Night School (2018) reviewed by Jonathan Berk

Kevin Hart comedies don’t jump out at me as something I generally want to see. To be fair, I’ve still skipped many of his more successful ones, with the exception of last year’s Jumanji: Welcome to the Jungle. However, the inclusion of Tiffany Haddish – who won me over with Girl Trip (2017) – did a little to nudge me into going to see Night School (2018). The trailers, on the other hand, made me dread the outing to the cinema…but it ended up working in the movie’s favor, as I was pleasantly surprised.

Night School appealed to me more than expected

Teddy Walker (Hart) loses his job after a freak accident shuts down the BBQ store he was set to take over and run in the coming months. In desperation to keep the love of his life and the image Teddy had constructed of who he was to her, he realizes that he must earn his GED. His teacher, Carrie (Haddish), tries to help the seemingly hopeless Teddy finish what he couldn’t all those years before.

The comedy in director Malcolm D. Lee’s film is definitely not of the highest order. Some of the slapstick elements that come to life are predictable, but they still managed to get a few chuckles out of the audience at my AMC Dine-In theater. The real laughs, however, came from many of the ancillary characters. Romany Malco, Rob Riggle, Mary Lynn Rajskub, Al Madrigal, Anne Winters, and Fat Joe comprise the rest of the students in the class taught by Haddish. Their grown-up versions of the Breakfast Club make for some of the funnier moments in the movie, the best of which is probably the heist sequence when they are trying to steal the answers to the practice test. Mayhem ensues, of course, and each of the archetypes gets a moment to shine with Riggle and Malco ending the sequence in a grotesque, but funny, moment.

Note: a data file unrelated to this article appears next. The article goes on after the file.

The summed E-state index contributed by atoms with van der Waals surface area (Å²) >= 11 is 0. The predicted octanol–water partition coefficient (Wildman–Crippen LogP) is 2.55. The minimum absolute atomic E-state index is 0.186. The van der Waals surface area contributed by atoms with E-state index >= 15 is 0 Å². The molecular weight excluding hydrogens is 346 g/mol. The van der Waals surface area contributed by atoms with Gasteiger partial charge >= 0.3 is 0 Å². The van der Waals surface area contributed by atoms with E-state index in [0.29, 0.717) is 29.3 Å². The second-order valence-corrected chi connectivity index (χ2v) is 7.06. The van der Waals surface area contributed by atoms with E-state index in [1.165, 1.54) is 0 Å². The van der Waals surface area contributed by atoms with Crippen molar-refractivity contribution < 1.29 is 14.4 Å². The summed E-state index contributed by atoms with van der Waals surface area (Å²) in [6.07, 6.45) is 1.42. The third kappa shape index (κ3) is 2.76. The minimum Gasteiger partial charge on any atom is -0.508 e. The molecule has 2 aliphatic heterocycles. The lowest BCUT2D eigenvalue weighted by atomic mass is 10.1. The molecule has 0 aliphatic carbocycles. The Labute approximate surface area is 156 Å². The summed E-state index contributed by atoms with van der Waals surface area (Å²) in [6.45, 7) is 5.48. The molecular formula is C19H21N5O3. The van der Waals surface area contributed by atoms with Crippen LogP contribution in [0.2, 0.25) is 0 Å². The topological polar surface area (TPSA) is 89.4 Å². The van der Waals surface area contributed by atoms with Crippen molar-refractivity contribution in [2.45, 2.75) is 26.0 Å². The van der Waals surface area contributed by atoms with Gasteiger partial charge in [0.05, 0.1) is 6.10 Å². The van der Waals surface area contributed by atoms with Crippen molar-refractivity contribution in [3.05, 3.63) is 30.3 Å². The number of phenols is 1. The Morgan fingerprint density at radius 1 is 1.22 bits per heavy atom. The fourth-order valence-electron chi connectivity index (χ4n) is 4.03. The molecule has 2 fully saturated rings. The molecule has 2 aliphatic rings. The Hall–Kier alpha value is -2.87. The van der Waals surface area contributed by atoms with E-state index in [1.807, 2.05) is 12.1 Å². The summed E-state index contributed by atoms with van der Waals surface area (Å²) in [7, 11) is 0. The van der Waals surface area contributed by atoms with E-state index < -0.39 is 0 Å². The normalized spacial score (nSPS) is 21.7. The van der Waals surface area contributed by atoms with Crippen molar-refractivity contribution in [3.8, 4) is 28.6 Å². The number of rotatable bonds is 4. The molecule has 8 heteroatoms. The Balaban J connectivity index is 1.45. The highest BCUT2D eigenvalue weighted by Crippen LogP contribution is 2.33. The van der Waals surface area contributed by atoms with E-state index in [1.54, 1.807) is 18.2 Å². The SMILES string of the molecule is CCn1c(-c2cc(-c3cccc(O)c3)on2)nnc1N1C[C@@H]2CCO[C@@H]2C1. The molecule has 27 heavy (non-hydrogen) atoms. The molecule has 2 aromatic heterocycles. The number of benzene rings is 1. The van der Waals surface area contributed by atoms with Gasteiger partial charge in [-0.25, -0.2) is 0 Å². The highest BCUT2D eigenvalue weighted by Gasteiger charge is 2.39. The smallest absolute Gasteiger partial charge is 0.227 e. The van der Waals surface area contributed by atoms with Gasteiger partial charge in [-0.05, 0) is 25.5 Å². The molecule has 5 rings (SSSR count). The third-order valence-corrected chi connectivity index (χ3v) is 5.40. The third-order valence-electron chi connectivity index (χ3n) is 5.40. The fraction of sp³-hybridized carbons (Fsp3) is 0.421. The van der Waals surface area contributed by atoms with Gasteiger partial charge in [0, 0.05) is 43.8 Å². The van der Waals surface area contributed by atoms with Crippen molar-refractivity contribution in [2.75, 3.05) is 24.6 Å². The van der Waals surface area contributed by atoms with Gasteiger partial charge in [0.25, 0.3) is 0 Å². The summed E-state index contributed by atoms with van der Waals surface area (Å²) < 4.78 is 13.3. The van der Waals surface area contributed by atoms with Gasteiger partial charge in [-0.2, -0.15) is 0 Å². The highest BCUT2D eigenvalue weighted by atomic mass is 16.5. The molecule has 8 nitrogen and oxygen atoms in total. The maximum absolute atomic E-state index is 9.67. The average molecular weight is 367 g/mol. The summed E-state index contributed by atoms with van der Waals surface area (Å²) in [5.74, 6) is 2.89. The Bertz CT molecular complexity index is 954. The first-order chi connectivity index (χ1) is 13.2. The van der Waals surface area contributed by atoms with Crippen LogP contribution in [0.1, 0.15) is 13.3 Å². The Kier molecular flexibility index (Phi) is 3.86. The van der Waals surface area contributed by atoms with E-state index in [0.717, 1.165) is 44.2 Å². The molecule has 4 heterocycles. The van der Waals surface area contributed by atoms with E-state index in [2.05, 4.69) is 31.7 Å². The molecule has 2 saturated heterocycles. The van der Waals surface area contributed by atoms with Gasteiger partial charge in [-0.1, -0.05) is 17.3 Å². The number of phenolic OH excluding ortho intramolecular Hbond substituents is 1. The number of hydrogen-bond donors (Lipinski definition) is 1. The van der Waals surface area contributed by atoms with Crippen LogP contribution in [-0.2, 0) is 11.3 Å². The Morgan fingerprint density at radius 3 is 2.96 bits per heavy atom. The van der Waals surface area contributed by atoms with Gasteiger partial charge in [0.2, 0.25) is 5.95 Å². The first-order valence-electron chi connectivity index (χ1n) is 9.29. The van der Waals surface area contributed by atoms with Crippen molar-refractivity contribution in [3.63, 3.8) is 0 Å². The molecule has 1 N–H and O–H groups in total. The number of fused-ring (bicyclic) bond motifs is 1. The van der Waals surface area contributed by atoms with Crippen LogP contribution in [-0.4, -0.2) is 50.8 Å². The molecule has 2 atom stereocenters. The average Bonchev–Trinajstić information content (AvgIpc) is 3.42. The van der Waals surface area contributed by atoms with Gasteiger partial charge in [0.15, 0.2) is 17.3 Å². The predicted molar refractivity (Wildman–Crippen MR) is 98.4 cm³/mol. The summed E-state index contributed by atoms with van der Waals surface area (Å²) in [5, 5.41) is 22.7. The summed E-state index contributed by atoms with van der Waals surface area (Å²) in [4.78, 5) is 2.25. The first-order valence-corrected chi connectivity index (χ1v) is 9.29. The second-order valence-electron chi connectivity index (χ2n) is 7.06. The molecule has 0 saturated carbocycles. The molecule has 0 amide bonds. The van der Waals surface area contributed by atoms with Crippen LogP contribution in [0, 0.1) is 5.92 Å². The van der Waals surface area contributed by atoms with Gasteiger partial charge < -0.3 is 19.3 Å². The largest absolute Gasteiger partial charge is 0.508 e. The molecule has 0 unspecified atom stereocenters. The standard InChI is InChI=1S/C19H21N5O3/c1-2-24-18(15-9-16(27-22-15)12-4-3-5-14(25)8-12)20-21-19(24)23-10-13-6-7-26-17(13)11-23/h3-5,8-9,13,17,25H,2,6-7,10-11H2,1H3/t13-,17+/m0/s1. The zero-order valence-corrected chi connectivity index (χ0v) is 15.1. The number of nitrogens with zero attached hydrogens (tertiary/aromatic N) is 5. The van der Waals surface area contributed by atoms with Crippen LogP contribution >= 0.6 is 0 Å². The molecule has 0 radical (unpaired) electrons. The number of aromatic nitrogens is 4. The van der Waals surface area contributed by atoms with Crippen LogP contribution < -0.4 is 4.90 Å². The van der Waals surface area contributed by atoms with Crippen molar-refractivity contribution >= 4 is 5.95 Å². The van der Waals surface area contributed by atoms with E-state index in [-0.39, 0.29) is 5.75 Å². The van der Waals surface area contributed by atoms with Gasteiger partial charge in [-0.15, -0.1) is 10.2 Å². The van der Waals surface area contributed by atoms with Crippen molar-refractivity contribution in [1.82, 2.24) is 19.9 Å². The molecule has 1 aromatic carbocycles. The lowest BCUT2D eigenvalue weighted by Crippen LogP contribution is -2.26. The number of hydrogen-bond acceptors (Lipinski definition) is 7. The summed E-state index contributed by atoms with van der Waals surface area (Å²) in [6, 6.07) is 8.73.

Of course, there has to be a crazed authority figure who takes shape as Stewart (played by Taran Killam), the school’s principal and former classmate of Teddy’s. Killam has some great comedic work, including his random use of the “black voice” which he constantly gets called out on only to comedically respond with “I don’t hear color.”  Hart, Haddish, and Killam get some very witty dialogue exchanges which resulted in a number of quick laughs.

The story of the film, while often stretched out to near-ridiculous proportions, worked for me, though (it’s possible that my teaching career had a lot to do with this).  Furthermore, Teddy suffers from an undiagnosed learning disability – a problem that has plagued many students over the years, often resulting in them lashing out rather than seeking help for something they don’t understand. The fear of being made fun of or being told they’re dumb often leads to them dropping out of school. Haddish’s character is supposed to be that one-of-a-kind-teacher who cares so much for her students that she’ll go that extra mile to help them. While not entirely convincing in this film, I know many people like this, and strive to be that kind of teacher myself. Thus, I wasn’t the least bit surprised that this comedy still managed to choke me up a few times with these tender moments that seemed to praise the hard working, underpaid educators.

Final thoughts…

When the credits rolled after the last joke, I was smiling. Night School won me over, and I had a good time during the movie. Even the more eye rolling jokes actually managed to work for me and the audience I was with. Despite having a slightly overstuffed plot – Teddy’s trying to keep his girl, find a job, get his GED, fix past relationships, and mature – the film did have a bit of heart. The message and the humor worked enough for me earning the film a Decent Watch rating.

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